Here we have the Glasshouse rear window on full display. While wraparound windows were all the craze in the late '50s it wasn't until '77 that the sharp-edged glass came into use. This is a comparatively subtle example. The Oldsmobile Toronado XS of the same '77-'78 era featured a "hot wire bent" glass rear window with perfectly straight side edges but the sides continued for an additional foot or more. My guess is that GM had the technology and wanted to show it off. However the realities of production and replacement costs halted their use. The last-gasp for this style rear window happened in 1986 when special editions of the Chevy Monte Carlo (Aerocoupe) and Pontiac Grand Prix (2+2 Aerocoupe) appeared for 1 year only. 
Terrible picture I know, but it does highlight a fetish of mine; a white interior!
Once an ubiquitous sight on the streets of America this coupe now stands out from the crowd. Just look how uninteresting all the surrounding rides are compared to this beast!
Since this blog is a collection of needless minutiae that doesn't deserve notice I'll highlight a little more! I'm particularly fond of the staggered headlights on this car. The entire front comes to a point in the middle like the prow of a ship which necessitates the outer headlights to be placed slightly behind the inner set. Who cares? Someone made off with the hood ornament too which is about as unsurprising as the trunk lock needing replacement.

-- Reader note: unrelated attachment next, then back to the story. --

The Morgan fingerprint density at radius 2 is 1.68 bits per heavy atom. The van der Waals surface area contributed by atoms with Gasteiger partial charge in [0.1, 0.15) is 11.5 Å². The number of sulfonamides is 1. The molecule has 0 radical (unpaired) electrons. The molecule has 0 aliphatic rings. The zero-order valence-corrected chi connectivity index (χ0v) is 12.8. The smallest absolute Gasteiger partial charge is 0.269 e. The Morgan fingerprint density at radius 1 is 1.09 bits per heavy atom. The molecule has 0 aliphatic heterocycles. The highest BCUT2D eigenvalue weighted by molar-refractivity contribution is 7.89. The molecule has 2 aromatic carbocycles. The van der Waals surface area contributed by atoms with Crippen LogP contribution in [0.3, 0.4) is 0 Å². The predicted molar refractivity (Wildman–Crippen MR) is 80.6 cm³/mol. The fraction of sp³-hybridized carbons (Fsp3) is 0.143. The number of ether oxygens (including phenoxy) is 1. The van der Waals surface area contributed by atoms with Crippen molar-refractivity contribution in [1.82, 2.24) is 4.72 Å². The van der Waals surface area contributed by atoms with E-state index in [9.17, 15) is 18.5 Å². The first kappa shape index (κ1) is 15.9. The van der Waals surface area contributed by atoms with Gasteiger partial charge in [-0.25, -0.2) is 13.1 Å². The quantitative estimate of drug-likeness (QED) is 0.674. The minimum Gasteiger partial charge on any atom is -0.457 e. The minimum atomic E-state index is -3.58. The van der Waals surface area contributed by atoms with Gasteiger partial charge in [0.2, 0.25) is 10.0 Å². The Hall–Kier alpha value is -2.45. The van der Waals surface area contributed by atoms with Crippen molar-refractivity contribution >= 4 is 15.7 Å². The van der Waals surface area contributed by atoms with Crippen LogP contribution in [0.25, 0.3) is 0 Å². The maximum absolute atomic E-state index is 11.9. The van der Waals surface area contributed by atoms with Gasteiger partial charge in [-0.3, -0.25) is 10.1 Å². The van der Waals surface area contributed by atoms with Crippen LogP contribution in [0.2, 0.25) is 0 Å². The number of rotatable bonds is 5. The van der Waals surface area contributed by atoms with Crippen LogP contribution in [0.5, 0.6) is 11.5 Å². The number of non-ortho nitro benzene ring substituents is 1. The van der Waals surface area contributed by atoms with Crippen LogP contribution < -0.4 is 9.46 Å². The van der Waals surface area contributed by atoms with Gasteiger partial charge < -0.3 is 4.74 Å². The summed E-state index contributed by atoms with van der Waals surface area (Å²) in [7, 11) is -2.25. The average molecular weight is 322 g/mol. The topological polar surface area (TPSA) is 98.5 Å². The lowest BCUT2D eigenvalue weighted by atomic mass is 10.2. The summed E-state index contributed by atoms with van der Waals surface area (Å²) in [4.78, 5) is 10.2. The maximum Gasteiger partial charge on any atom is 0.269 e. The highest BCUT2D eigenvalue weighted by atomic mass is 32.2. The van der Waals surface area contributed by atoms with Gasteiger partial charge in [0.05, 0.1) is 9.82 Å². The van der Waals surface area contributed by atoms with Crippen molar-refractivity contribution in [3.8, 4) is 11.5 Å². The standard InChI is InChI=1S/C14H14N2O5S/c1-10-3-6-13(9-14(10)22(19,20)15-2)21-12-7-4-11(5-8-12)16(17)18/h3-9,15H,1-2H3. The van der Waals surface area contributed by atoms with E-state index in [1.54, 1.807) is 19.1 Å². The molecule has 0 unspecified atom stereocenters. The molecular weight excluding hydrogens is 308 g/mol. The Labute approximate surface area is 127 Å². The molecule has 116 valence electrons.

Now we'll move onto a more heavily used and abused example:
Oh yeah now we're talking! Hanging on for dear life is this rugged and beat-down Impala from 1 year earlier. We can tell it's a '78 from the horizontal bars on the grill in concert with the running lights being tucked under the headlights as opposed to wrapping around the corners.
Looks like our hero has lived through some battles and has the scars to prove it. That corner piece would be tough to find a replacement for as well, but wait a minute! That's not a factory part!
Ah yes here is a bodywork solution you rarely see on the outside of a car; riveted hand-bent metal scraps! I've seen many the floorboard replaced in this fashion with carpet or at least a floor mat laid over it, but this is downright frugal. I can only imagine the bargaining that took place.
"It's gonna cost you $350"
"But I can't afford that!"
"Maybe we can get away with a quick fix that's not perfect but still looks good for $250"
"I really don't have even close to that!" 
"Well what can you spend?"
"I've got $14, a slightly used pair of Vans, and 3 Millers left out of a 6-pack"